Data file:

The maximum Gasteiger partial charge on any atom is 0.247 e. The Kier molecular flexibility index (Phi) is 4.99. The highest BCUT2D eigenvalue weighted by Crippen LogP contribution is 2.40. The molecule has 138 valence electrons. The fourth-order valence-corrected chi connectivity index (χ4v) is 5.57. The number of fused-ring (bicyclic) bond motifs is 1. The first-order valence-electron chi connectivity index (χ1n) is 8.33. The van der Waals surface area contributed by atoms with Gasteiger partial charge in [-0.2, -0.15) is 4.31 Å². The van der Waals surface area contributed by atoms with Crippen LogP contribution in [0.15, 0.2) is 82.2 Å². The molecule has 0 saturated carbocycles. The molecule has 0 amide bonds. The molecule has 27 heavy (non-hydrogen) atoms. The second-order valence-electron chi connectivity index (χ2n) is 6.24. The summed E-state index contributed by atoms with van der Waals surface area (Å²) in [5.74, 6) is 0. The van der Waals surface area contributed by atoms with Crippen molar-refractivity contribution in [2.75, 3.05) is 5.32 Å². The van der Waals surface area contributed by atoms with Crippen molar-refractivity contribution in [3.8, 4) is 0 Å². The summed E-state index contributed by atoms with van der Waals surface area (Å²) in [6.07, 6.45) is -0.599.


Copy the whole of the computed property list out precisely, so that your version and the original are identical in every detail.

The maximum Gasteiger partial charge on any atom is 0.247 e. The Kier molecular flexibility index (Phi) is 4.99. The highest BCUT2D eigenvalue weighted by Crippen LogP contribution is 2.40. The molecule has 138 valence electrons. The fourth-order valence-corrected chi connectivity index (χ4v) is 5.57. The number of fused-ring (bicyclic) bond motifs is 1. The first-order valence-electron chi connectivity index (χ1n) is 8.33. The van der Waals surface area contributed by atoms with Gasteiger partial charge in [-0.2, -0.15) is 4.31 Å². The van der Waals surface area contributed by atoms with Crippen LogP contribution in [0.15, 0.2) is 82.2 Å². The molecule has 0 saturated carbocycles. The molecule has 0 amide bonds. The molecule has 27 heavy (non-hydrogen) atoms. The second-order valence-electron chi connectivity index (χ2n) is 6.24. The summed E-state index contributed by atoms with van der Waals surface area (Å²) in [5.74, 6) is 0. The van der Waals surface area contributed by atoms with Crippen molar-refractivity contribution in [2.75, 3.05) is 5.32 Å². The van der Waals surface area contributed by atoms with Crippen molar-refractivity contribution in [3.8, 4) is 0 Å². The summed E-state index contributed by atoms with van der Waals surface area (Å²) in [6.07, 6.45) is -0.599.